Friday, August 20, 2021

U.S. Scholar on Full Impact of U.S. Jeffrey Sachs - Policy on Afghanistan

 As China and Russia are neighbours to Afghanistan it's in their interest to help stabilise the country, says Jeffrey Sachs. All in all, the US has spent 40 years being involved in Afghanistan and has spent over £2 Trillion, but none of was spent on the Afghan people. 

Jeffrey Sachs says how most Americans, including politicians, know nothing about other cultures, or even geography, where most politicians couldn't even name three Afghan cities. War isn't the answer to the world's problems, says Jeffrey Sachs. 

As many countries keep a close watch on the fast changing situation in Afghanistan, the United Nations (UN) held an emergency Security Council meeting. The UN secretary-general called for efforts to prevent the country from again becoming a safe haven for terrorists. The Chinese Foreign Ministry said China has encouraged the Taliban to pursue a moderate religious policy and hopes that the new Afghan government can make a clean break with terror-linked forces. U.S. President Joe Biden on Monday stood by his decision to withdraw U.S. troops from Afghanistan, saying foreign forces could not defend a nation whose leaders "gave up and fled.

Meanwhile, Chinese State Councilor and Foreign Minister Wang Yi exchanged views with U.S. Secretary of State Antony Blinken over the phone on the Afghan situation. Wang reiterated China's stance that facts have once again proven that mechanically copying a foreign model cannot be fit for a country with a completely different history, culture and national conditions. Blinken did thank China for participating in the Doha talks with the Taliban. Both sides agreed to go on with close consultations. How did the situation in Afghanistan rapidly devolve into what it is today? What is the full impact of U.S. policy and actions in Afghanistan in the past two decades? On that, Tian Wei talked to an American scholar, Jeffrey Sachs, professor and director of the Center for Sustainable Development at Columbia University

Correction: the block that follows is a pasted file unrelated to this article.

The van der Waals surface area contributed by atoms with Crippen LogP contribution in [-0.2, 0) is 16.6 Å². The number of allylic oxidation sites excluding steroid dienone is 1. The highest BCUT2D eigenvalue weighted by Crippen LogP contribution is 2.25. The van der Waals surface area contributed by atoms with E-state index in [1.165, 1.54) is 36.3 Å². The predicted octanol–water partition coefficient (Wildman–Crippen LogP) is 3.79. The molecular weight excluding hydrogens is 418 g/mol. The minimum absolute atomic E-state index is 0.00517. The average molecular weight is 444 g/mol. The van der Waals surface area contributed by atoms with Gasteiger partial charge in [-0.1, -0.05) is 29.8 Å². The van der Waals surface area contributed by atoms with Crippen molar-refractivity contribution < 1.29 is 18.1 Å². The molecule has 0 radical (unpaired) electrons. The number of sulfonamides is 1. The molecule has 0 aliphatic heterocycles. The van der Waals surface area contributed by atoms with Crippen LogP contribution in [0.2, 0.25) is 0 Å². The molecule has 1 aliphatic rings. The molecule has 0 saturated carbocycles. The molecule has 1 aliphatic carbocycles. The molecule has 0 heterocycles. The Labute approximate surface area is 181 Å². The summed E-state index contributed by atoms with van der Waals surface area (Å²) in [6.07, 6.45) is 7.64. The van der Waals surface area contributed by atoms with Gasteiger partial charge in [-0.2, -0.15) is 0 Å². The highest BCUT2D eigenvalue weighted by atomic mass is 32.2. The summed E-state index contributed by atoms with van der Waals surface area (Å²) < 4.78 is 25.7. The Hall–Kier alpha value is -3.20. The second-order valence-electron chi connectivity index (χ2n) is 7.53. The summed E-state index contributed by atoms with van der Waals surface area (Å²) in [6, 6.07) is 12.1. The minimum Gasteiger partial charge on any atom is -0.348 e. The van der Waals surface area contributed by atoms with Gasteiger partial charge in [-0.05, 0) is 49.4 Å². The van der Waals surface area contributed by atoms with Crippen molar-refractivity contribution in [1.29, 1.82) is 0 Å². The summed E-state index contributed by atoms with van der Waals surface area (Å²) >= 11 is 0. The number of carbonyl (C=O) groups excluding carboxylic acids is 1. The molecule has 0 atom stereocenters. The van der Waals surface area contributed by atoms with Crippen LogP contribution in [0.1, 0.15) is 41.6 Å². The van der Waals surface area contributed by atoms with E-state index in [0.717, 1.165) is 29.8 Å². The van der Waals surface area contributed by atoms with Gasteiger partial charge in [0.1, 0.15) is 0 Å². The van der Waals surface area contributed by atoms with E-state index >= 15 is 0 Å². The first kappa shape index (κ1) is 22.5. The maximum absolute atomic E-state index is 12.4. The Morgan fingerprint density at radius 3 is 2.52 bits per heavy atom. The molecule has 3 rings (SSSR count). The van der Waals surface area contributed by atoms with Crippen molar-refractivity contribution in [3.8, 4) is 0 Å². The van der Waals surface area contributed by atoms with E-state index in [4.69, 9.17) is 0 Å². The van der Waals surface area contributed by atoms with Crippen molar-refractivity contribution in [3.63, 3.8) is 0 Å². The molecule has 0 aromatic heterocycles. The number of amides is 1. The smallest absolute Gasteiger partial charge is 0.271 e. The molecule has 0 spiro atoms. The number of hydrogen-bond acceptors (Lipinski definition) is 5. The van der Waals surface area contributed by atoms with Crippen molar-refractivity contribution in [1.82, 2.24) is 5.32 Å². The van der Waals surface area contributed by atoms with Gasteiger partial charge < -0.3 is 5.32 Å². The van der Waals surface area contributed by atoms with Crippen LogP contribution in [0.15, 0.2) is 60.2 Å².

1 comment:

Ahmed Fares said...

re: Taliban 2.0

First, good video.

There's a lot of talk that the Taliban will be more moderate, e.g., hijabs instead of burqas, more in line with Saudi Arabia and Iran. This is not because the Taliban have moderated, but that the older Taliban have died off and the younger Taliban are more moderate. I guess we'll soon see.